Berry is committed to conducting our operations in a manner that maintains, protects, and preserves our natural resources, and promotes a safe and healthy workplace. We believe this will contribute to our continued business success through enhanced job productivity, decreased costs, and improved work quality and employee satisfaction.
Berry is a growing company focused on executing with an obligation to protect the environment and the health and safety of our employees, contractors, customers, and communities.
We promote a “safety-first” culture. As such, Environmental, Health & Safety (EH&S) considerations are an integral part of Berry’s day-to-day operations, and will be incorporated into the decision-making process for all employees, while being supported by the appropriate resources. Routine and periodic drills are conducted as part of our employees’ education and safety training. We also conduct pre-contract reviews of our contractor training records and health and safety programs before contractors enter our worksites, along with periodic audits of compliance with our safety plans, programs, and procedures.
As part of our commitment to responsible environmental stewardship, we aim for 100% compliance with all legal requirements relating to our operations — including standards relating to air, water, and greenhouse gas emissions.
We work to reduce greenhouse gas emissions from our operations by using co-generation power plants that reuse heat to produce both steam and electricity together. Our co-generation activity produces enough electricity to power over 420,000 homes annually. We report our GHG emissions to both the California Air Resources Board (CARB) under California’s Global Warming Solutions Act, and the U.S. Environmental Protection Agency under the Clean Air Act.
Berry is an original member of and holds a board seat on Eastside Water Management Area in Kern County, California, a nonprofit that aims to sustainably manage groundwater for agricultural, industrial, and other beneficial uses. The stakeholders in this water management district include public entities like Kern County, the Kern Groundwater Authority, the State Water Resources Control Board, and water districts, and private entities like agricultural users.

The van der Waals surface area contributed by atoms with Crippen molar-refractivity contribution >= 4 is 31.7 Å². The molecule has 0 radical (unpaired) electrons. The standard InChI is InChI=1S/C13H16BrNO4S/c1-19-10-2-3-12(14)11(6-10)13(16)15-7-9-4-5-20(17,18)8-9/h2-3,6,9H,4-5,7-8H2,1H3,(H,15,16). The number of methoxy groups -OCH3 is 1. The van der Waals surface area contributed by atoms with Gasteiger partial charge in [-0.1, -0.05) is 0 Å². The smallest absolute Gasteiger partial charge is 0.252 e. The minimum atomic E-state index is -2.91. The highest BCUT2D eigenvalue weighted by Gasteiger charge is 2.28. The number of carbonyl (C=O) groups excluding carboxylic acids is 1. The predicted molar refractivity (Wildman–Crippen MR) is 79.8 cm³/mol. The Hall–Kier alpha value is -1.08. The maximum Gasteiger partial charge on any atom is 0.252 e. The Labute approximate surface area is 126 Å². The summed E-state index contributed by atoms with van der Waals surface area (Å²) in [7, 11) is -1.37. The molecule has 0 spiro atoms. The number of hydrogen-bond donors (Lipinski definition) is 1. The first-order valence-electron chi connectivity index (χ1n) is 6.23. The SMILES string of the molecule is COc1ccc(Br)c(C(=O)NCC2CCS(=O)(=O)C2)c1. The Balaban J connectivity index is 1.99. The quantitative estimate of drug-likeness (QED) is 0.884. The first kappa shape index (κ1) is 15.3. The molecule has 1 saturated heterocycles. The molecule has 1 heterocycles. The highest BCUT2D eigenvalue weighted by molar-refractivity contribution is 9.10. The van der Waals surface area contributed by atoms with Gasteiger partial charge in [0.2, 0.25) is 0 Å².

The “Berry Systems and Actions for Excellence” (BSAFE) document outlines policies around how we plan to manage the process of Environmental, Health & Safety issues through eleven specific elements.
In support of these objectives, Berry Corporation will:
- Hold our management and employees accountable for our EH&S performance
- Clearly communicate the performance requirements and expectations of employees, contractors, and other parties engaged in activities on Berry’s properties
- Design and manage operations to minimize environmental and human health impacts, and provide a workplace free of unmitigated safety hazards
- Comply with all laws, rules, and regulations governing Berry’s activities
- Recognize the importance of EH&S factors relative to economic factors
- Provide appropriate resources and programs that support EH&S, which include our professional staff and employee training
- Monitor, evaluate, and periodically report EH&S performance to the employees
- Participate in programs designed to enhance EH&S knowledge and improve EH&S technology and standards
We believe that water is a valuable resource and we seek to use it responsibly. We produce the vast majority of the water we use in our operations as part of our operations. We treat and reuse water that is co-produced with oil and natural gas for a substantial portion of our needs in activities such as pressure management, steamflooding and well drilling, completion, and stimulation. We use water supplied from various local and regional sources, particularly for power plants and to support operations like steam injection in certain fields.
Berry is an original member and holds a board seat on Eastside Water Management Area in Kern County, CA, which aims to manage groundwater in a way that is sustainable and provides for agricultural, industrial and other beneficial uses. The stakeholders in this water management district include public entities such as Kern County, Kern Groundwater Authority, the State water board, water districts, and private entities including agricultural users and others.
In California, an idle well is one that has not been used for two years or more and has not yet been properly plugged and abandoned. In 2019, new idle well regulations went into effect in California, which includes a comprehensive well testing regime to prevent leaks, a compliance schedule for testing or plugging and abandoning idle wells, the collection of data necessary to prioritize testing and sealing idle wells, requirements for a long-term idle well management plan, an engineering analysis for each well idled 15 years or longer, and requirements for active observation wells. We take our idle well management plan and associated responsibilities seriously and in some instances abandon wells earlier than required as part of our planned development in certain reservoirs.